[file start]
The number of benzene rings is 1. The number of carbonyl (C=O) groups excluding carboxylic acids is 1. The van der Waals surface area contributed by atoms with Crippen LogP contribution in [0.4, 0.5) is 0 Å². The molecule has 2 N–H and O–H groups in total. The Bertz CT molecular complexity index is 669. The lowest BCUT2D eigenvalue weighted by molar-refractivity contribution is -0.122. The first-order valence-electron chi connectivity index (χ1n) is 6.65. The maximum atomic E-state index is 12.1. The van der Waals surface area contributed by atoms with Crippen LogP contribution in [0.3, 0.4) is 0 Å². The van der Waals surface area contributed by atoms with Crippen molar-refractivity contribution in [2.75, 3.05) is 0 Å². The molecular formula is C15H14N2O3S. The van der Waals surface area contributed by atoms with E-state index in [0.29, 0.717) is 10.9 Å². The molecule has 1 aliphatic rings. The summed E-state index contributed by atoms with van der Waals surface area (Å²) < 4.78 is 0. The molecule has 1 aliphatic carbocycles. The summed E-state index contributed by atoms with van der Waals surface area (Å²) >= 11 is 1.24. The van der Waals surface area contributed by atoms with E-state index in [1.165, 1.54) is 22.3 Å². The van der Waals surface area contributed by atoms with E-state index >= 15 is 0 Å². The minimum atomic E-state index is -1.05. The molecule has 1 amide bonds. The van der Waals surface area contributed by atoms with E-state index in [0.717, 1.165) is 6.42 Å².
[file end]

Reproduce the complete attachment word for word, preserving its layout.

The number of benzene rings is 1. The number of carbonyl (C=O) groups excluding carboxylic acids is 1. The van der Waals surface area contributed by atoms with Crippen LogP contribution in [0.4, 0.5) is 0 Å². The molecule has 2 N–H and O–H groups in total. The Bertz CT molecular complexity index is 669. The lowest BCUT2D eigenvalue weighted by molar-refractivity contribution is -0.122. The first-order valence-electron chi connectivity index (χ1n) is 6.65. The maximum atomic E-state index is 12.1. The van der Waals surface area contributed by atoms with Crippen LogP contribution in [0.3, 0.4) is 0 Å². The van der Waals surface area contributed by atoms with Crippen molar-refractivity contribution in [2.75, 3.05) is 0 Å². The molecular formula is C15H14N2O3S. The van der Waals surface area contributed by atoms with E-state index in [0.29, 0.717) is 10.9 Å². The molecule has 1 aliphatic rings. The summed E-state index contributed by atoms with van der Waals surface area (Å²) < 4.78 is 0. The molecule has 1 aliphatic carbocycles. The summed E-state index contributed by atoms with van der Waals surface area (Å²) >= 11 is 1.24. The van der Waals surface area contributed by atoms with E-state index in [1.165, 1.54) is 22.3 Å². The van der Waals surface area contributed by atoms with E-state index >= 15 is 0 Å². The minimum atomic E-state index is -1.05. The molecule has 1 amide bonds. The van der Waals surface area contributed by atoms with E-state index in [0.717, 1.165) is 6.42 Å².